Skyfield: HomeTable of ContentsChangelogAPI Reference

Almanac Computation

The highest-level routines in Skyfield let you search back and forward through time for the exact moments when the Earth, Sun, and Moon are in special configurations.

They all require you to start by loading up a timescale object and also an ephemeris file that provides positions from the planets:

from skyfield import api

ts = api.load.timescale()
eph = api.load('de421.bsp')

Then, load the “almanac” module.

from skyfield import almanac

Note that almanac computation can be slow and expensive. To determine the moment of sunrise, for example, Skyfield has to search back and forth through time asking for the altitude of the Sun over and over until it finally works out the moment at which it crests the horizon.

Rounding time to the nearest minute

If you compare almanac results to official sources like the United States Naval Observatory, the printed time will often differ because the Naval Observatory results are rounded to the nearest minute — any time with :30 or more seconds at the end gets named as the next minute.

If you try to display a date that needs to be rounded to the nearest minute by simply stopping at %M and leaving off the %S seconds, the output will be one minute too early. For example, the Naval Observatory would round 14:59 up to :15 in the following date.

t = ts.utc(2018, 9, 10, 5, 14, 59)
dt = t.utc_datetime()
print(dt.strftime('%Y-%m-%d %H:%M'))
2018-09-10 05:14

To do the same rounding yourself, simply add 30 seconds to the time before truncating the seconds.

from datetime import timedelta

def nearest_minute(dt):
    return (dt + timedelta(seconds=30)).replace(second=0, microsecond=0)

dt = nearest_minute(t.utc_datetime())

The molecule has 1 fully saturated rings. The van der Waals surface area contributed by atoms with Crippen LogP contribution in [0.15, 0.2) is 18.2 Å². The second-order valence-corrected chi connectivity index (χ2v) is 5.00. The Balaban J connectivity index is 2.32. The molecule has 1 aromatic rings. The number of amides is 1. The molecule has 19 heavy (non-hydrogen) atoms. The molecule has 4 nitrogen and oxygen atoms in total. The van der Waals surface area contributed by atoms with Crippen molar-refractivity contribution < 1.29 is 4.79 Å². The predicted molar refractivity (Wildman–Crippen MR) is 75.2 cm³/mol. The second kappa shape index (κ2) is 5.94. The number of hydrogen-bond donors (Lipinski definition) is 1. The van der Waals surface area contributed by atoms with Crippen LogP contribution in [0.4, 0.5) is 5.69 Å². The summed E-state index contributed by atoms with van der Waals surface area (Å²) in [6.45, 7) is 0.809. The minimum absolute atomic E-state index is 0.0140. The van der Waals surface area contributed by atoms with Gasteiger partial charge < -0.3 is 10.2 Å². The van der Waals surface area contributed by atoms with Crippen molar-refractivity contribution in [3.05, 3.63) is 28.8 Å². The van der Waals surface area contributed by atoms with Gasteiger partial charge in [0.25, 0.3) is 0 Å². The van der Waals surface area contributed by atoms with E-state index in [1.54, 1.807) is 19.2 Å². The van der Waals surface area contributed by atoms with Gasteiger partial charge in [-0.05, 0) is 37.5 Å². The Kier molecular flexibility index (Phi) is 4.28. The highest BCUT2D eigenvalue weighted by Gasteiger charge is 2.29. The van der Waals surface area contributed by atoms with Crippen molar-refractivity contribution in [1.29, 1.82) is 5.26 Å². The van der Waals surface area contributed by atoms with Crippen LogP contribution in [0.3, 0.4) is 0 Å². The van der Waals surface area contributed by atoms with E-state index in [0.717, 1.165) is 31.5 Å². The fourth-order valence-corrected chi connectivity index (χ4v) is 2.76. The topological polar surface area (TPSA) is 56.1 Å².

print(dt.strftime('%Y-%m-%d %H:%M'))
2018-09-10 05:15

The results should then agree with the tables produced by the USNO.

The Seasons

Create a start time and an end time to ask for all of the equinoxes and solstices that fall in between.

t0 = ts.utc(2018, 1, 1)
t1 = ts.utc(2018, 12, 31)
t, y = almanac.find_discrete(t0, t1, almanac.seasons(eph))

for yi, ti in zip(y, t):
    print(yi, almanac.SEASON_EVENTS[yi], ti.utc_iso(' '))
0 Vernal Equinox 2018-03-20 16:15:27Z
1 Summer Solstice 2018-06-21 10:07:18Z
2 Autumnal Equinox 2018-09-23 01:54:06Z
3 Winter Solstice 2018-12-21 22:22:44Z

The result t will be an array of times, and y will be 0 through 3 for the Vernal Equinox through the Winter Solstice.

If you or some of your users live in the Southern Hemisphere, you can use the SEASON_EVENTS_NEUTRAL array. Instead of naming specific seasons, it names the equinoxes and solstices by the month in which they occur — so the March Equinox, for example, is followed by the June Solstice.

Phases of the Moon

The phases of the Moon are the same for everyone on Earth, so you don’t need to specify the longitude and latitude of your location. Simply ask for the current phase of the Moon as an angle, where 0° is New Moon and 180° is Full:

t = ts.utc(2020, 11, 19)
phase = almanac.moon_phase(eph, t)
print('Moon phase: {:.1f} degrees'.format(phase.degrees))
Moon phase: 51.3 degrees

Or you can have Skyfield search over a range of dates for the moments when the Moon reaches First Quarter, Full, Last Quarter, and New:

t0 = ts.utc(2018, 9, 1)
t1 = ts.utc(2018, 9, 10)
t, y = almanac.find_discrete(t0, t1, almanac.moon_phases(eph))

print([almanac.MOON_PHASES[yi] for yi in y])
['2018-09-03T02:37:24Z', '2018-09-09T18:01:28Z']
[3 0]
['Last Quarter', 'New Moon']

The result t will be an array of times, and y will be a corresponding array of Moon phases with 0 for New Moon and 3 for Last Quarter. You can use the array MOON_PHASES to retrieve names for each phase.

Lunar Nodes

The Moon’s ascending node and descending node are the moments each lunar month when the Moon crosses the plane of Earth’s orbit and eclipses are possible.

t0 = ts.utc(2020, 4, 22)
t1 = ts.utc(2020, 5, 22)
t, y = almanac.find_discrete(t0, t1, almanac.moon_nodes(eph))

print([almanac.MOON_NODES[yi] for yi in y])
['2020-04-27T17:54:17Z', '2020-05-10T09:01:42Z']
[1 0]
['ascending', 'descending']

Opposition and Conjunction

The moment at which a planet is in opposition with the Sun or in conjunction with the Sun is when their ecliptic longitudes are at 0° or 180° difference.

t0 = ts.utc(2019, 1, 1)